The weird part is this: Andrea has not seen Duncan in all that time, her daughter’s entire life, and Jennifer claims never to have met her – sigh – “Daddy.” I get that Andrea and Duncan are split up and she’s in America and he’s in England, but for a world-famous actress, hopping across the pond to visit the father of your child shouldn’t be that big a deal, should it? At least once? And if Duncan is such an ogre that he doesn’t want to meet his own daughter, why does Jennifer glowingly idealize him? She doesn’t even know what he looks like. How is that possible in the 20th century? And Andrea doesn’t seem to be protecting Jennifer from any other details of her rocky relationship with Duncan. Am I giving too much thought to this? Yes. Yes, I am. But it’s weird, right?
Then after all that, Duncan fails to show up to greet Andrea and Jennifer as planned anyway. Jerk.
As soon as he arrives, Tom of course recognizes Andrea and her daughter from his visions. He and Michelle then set about digging up information on them and the other guests, since the evil at Wyndham is still pretty ill-defined. All they’ve got is Tom’s vision of Andrea screaming. I mean, Andrea could have been screaming at anything – a spider, the minibar bill, a lunatic dressed as his mother with a butcher knife, anything. Could the vague menace be the groovy young newlyweds? Or maybe it’s the Italian guy? The standard issue English butler? And what’s up with the diffidently bitchy owner of the manor house, Mrs. Farraday? She’s de-aging like so much Cher. That’s not right.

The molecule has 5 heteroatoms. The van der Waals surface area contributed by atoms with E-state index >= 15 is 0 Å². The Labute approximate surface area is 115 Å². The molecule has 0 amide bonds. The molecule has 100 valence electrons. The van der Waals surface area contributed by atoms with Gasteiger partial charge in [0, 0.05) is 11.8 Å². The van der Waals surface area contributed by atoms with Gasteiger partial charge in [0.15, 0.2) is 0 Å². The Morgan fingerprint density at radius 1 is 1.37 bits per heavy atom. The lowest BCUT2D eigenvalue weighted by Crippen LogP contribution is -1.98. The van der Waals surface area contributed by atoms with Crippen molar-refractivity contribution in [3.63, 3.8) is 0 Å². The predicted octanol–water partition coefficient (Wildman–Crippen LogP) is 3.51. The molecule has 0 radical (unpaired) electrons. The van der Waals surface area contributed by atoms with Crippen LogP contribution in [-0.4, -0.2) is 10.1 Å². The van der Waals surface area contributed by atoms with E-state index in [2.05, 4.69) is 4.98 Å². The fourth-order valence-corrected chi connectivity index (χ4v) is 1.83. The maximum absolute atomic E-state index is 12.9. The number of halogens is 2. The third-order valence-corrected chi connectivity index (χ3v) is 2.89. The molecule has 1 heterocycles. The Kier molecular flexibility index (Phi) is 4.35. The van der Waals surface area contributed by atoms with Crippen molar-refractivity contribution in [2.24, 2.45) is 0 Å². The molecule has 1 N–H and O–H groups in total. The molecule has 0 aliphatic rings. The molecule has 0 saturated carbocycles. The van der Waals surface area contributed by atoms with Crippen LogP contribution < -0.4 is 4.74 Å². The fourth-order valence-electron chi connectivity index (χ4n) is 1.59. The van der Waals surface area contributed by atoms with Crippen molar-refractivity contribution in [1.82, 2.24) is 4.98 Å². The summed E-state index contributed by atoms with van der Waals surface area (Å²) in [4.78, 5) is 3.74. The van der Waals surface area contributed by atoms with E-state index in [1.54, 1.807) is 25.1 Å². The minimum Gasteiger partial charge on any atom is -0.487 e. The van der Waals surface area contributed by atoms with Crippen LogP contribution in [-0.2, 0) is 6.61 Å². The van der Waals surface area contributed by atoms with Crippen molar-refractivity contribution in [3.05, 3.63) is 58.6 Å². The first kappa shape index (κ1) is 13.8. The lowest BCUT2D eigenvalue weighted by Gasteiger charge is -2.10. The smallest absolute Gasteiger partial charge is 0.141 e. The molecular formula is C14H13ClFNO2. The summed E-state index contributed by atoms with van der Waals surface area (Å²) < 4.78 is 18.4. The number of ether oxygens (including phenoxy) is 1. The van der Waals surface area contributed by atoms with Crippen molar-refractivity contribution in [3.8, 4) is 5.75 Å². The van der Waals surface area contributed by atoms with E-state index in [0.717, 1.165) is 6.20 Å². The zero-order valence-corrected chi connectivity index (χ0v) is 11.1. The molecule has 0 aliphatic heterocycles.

Meanwhile, Jennifer secretly meets with her Dad, who insists Jennifer wear a gaudy medallion with a wolf’s head on it, but not tell her mother about it or him until he says so. So clearly nothing going on there.
Poor, stood-up Andrea tries to locate her husband, fails, and soon suffers the onset of Sudden Gothic Heroine Syndrome, with the usual hallucinations, gauzy nightgown-clad fleeing, and sudden, debilitating illnesses that keep you from grabbing your daughter and getting the hell out. Jennifer goes from Cindy on the Brady Bunch to the 70s equivalent of Miley twerking in the course of a couple days. Tom and Michelle Scooby hard, but the red herrings keep throwing up false positives for Tom’s untested psychic gifts. Plus they find themselves on the wrong side of the Vague Menace and have to save themselves over and over, although I do have to say having seen this, it’s less them saving themselves and more the Vague Menace not following through on its evil plans. You’ve got Michelle alone in the back of a truck and unconscious. Finish it! What, is this your first insidious Satanic plot?
The movie goes on, probably for about 15 minutes and 2 red herrings too long. It would have been a great TV episode though. I envision Roddy McDowall and Donald Pleasance as evil cultists in later episodes. Sadly, the only “Baffled” we got was this one, which is both too much and not enough, thanks to the meandering plot and extremely Vague Menace. It may still be worth your time with caveats: basically if you love Leonard Nimoy or you just want something on in the background to fall asleep to.
Watch the trailer to “Baffled”